“We have also seen this type of behavior with sandhill cranes that were marked with satellite transmitters. We had several cranes that never migrated even when there was sub-freezing temps and two feet snow for more than two weeks. I am not sure why they didn’t pull out and how they survived, but somehow they made it through. I am also sure you have seen the scattered great blue herons gathered around an open hole in the ice every winter that decide it’s not worth the flight south. I venture that most winters they survive, but when it really gets nasty like it did three to four years ago, we end up finding quite a few dead birds on the ice that chose poorly.
“What drives this behavior and whether it’s due to an ever-changing climate overall, I cannot say. I do believe that present conditions where the birds are located largely dictate when and if they decide to migrate. What causes those present conditions is more of a meteorologist question, I reckon.”
Tundra swans are very similar in color to Ohio’s reintroduced trumpeter swans, which are bigger still. Tundra swans themselves are huge waterfowl, measuring nearly 4½ feet long with a wingspan of nearly 7 feet. Males, slightly larger than females, can tips the scales at up to 23 pounds. Compare that to the now-familiar bald eagle, which averages about 2½ feet long and weighs about 10 pounds but with a similar wingspan.
But trumpeters are much larger, easily told when seen side by side but hard to distinguish at a distance. Trumpeters may stretch to 5½ feet long, wings spanning as much as 8 feet, with weights to 30 pounds. Because of the more ponderous size, they also are slower in flight. Also, tundra swans tend to raft and feed and migrate in relatively large flocks, dozens to hundreds, whereas trumpeter flocks are a relatively small, usually just a “handful.”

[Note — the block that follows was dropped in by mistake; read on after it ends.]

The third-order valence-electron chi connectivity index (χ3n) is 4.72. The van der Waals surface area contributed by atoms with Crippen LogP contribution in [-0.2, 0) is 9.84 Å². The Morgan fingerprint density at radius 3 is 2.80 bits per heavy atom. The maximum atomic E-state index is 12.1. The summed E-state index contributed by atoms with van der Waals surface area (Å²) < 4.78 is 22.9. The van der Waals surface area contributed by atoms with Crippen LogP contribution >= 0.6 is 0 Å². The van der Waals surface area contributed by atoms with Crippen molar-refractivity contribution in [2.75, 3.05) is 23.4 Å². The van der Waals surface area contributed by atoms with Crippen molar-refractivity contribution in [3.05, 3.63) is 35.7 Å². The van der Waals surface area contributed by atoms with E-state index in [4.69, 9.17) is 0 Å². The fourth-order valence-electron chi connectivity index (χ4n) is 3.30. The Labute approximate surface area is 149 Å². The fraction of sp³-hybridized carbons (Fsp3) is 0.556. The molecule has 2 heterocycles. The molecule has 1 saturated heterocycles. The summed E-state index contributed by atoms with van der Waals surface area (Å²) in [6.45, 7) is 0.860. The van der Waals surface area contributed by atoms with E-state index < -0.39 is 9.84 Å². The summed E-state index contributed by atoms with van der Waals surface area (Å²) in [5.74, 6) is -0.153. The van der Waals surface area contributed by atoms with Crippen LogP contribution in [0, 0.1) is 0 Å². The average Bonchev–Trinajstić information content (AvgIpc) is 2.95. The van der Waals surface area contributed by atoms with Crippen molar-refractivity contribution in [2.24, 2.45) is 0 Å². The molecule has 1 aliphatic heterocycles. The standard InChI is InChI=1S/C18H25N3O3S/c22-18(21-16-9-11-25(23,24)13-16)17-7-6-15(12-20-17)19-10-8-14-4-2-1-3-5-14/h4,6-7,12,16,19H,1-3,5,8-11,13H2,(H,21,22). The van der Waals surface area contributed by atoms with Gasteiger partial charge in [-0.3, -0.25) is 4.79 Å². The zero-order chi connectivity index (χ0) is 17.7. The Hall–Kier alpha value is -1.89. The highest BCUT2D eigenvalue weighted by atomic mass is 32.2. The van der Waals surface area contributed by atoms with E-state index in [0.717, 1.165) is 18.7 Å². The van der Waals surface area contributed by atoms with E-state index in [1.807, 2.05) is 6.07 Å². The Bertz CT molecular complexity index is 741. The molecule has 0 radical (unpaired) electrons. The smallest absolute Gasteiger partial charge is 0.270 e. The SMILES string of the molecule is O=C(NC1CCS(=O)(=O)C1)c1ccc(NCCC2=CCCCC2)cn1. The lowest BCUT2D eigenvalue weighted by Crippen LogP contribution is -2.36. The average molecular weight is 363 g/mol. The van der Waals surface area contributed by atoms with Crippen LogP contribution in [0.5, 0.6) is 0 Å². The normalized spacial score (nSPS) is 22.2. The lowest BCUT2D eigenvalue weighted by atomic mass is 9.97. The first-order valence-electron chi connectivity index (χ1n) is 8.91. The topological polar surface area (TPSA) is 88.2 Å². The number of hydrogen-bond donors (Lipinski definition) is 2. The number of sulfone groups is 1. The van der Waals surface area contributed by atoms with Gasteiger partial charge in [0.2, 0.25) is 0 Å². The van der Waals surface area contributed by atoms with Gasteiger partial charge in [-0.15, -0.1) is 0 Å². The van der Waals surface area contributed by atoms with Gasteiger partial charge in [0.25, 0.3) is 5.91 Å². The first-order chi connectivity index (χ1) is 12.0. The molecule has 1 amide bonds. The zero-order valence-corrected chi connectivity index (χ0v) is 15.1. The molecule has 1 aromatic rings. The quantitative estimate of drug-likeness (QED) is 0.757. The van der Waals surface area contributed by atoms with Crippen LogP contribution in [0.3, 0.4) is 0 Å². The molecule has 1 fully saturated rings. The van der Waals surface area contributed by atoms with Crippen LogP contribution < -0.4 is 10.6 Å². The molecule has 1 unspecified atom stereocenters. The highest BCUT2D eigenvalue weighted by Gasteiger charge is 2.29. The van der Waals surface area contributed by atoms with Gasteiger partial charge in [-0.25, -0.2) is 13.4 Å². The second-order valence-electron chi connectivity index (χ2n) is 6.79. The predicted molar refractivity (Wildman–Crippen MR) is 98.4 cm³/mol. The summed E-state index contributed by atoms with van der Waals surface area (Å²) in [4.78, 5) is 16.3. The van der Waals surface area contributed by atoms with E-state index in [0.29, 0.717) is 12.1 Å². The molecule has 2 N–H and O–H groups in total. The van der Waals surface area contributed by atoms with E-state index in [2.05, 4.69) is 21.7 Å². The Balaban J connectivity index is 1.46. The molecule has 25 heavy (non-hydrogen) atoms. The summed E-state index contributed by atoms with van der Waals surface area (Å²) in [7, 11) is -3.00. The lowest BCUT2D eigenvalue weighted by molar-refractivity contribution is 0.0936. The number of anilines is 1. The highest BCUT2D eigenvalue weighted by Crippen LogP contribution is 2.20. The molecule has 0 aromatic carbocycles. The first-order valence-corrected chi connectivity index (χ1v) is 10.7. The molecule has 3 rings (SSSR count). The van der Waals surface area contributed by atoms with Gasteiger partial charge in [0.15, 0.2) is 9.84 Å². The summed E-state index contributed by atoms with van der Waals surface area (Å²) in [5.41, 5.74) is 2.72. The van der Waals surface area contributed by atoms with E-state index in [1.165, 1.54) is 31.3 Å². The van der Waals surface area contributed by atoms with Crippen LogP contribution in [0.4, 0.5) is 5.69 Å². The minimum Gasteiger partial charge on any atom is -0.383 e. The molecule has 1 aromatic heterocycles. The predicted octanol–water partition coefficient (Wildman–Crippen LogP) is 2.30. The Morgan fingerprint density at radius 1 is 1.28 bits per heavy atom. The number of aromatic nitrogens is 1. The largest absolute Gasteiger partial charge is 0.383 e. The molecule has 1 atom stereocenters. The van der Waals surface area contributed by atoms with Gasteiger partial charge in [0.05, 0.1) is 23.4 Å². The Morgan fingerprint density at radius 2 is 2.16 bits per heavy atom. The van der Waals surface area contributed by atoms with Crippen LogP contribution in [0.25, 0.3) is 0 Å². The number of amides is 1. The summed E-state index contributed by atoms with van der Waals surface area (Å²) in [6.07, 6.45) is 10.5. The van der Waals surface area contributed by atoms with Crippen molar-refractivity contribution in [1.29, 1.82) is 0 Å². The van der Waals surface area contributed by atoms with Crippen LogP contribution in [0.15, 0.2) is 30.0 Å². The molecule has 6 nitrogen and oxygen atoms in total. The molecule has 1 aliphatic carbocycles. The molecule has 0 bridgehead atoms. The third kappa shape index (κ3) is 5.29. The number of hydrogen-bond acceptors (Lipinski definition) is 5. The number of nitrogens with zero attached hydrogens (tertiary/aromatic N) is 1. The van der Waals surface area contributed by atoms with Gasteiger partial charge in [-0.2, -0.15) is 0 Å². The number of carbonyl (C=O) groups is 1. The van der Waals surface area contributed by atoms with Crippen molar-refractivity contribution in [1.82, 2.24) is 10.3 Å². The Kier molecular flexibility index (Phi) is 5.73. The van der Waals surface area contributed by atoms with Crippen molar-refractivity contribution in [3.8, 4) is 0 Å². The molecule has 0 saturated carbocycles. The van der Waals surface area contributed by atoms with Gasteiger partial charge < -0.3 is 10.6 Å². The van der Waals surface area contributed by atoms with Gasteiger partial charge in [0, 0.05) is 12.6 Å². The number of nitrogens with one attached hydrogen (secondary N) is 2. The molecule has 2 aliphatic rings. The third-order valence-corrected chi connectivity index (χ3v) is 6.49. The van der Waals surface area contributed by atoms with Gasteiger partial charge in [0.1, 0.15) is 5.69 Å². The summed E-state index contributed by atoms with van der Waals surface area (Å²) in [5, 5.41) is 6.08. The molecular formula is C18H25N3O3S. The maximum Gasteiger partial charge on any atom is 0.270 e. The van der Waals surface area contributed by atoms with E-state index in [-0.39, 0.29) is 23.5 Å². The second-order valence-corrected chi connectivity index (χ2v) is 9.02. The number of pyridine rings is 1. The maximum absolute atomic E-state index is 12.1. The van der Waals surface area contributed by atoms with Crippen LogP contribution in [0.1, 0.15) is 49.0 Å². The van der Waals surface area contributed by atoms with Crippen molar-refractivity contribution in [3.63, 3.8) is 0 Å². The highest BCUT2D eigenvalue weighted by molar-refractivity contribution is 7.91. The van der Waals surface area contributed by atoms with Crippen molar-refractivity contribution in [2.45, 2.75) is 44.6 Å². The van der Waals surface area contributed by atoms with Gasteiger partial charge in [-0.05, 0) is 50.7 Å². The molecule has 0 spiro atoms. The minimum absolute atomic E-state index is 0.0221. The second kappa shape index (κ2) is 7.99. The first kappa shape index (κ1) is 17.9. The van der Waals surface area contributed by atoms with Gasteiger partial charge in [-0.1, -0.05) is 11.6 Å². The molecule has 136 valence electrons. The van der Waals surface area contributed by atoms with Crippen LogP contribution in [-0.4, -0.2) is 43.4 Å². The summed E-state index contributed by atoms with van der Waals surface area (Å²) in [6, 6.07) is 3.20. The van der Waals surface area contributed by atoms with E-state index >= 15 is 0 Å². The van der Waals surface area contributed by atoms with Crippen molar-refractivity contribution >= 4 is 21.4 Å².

The 2017 trumpeter survey indicated a total population of 375, so it likely is well above 400 by now, Sherman said.
Swans may spend some days or longer – or a winter – in a given locale, trading back and forth between water and feeding field. Some folks mistakenly think that when they see swans flying north that they are confused and headed in the wrong direction – that is, not south. Actually, they simply may be seeking new fields in which to glean, or heading to water to rest. Eventually, weather and season will move them.
Lewis and Clark were credited with first describing tundra swans during their heroic western expedition of 1804-06. Inspired by the distinctive hum of the giant fowls’ wings in flight, they named them “whistling swans,” a common term that stuck until 1982, when ornithologists renamed them for their Arctic breeding grounds.
Eight states currently allow limited hunting for tundra swans: Alaska, Montana, Nevada, and Utah in the Pacific Flyway, North and South Dakota and the eastern half of Montana in the Central Flyway, and Virginia and North Carolina on the eastern seaboard.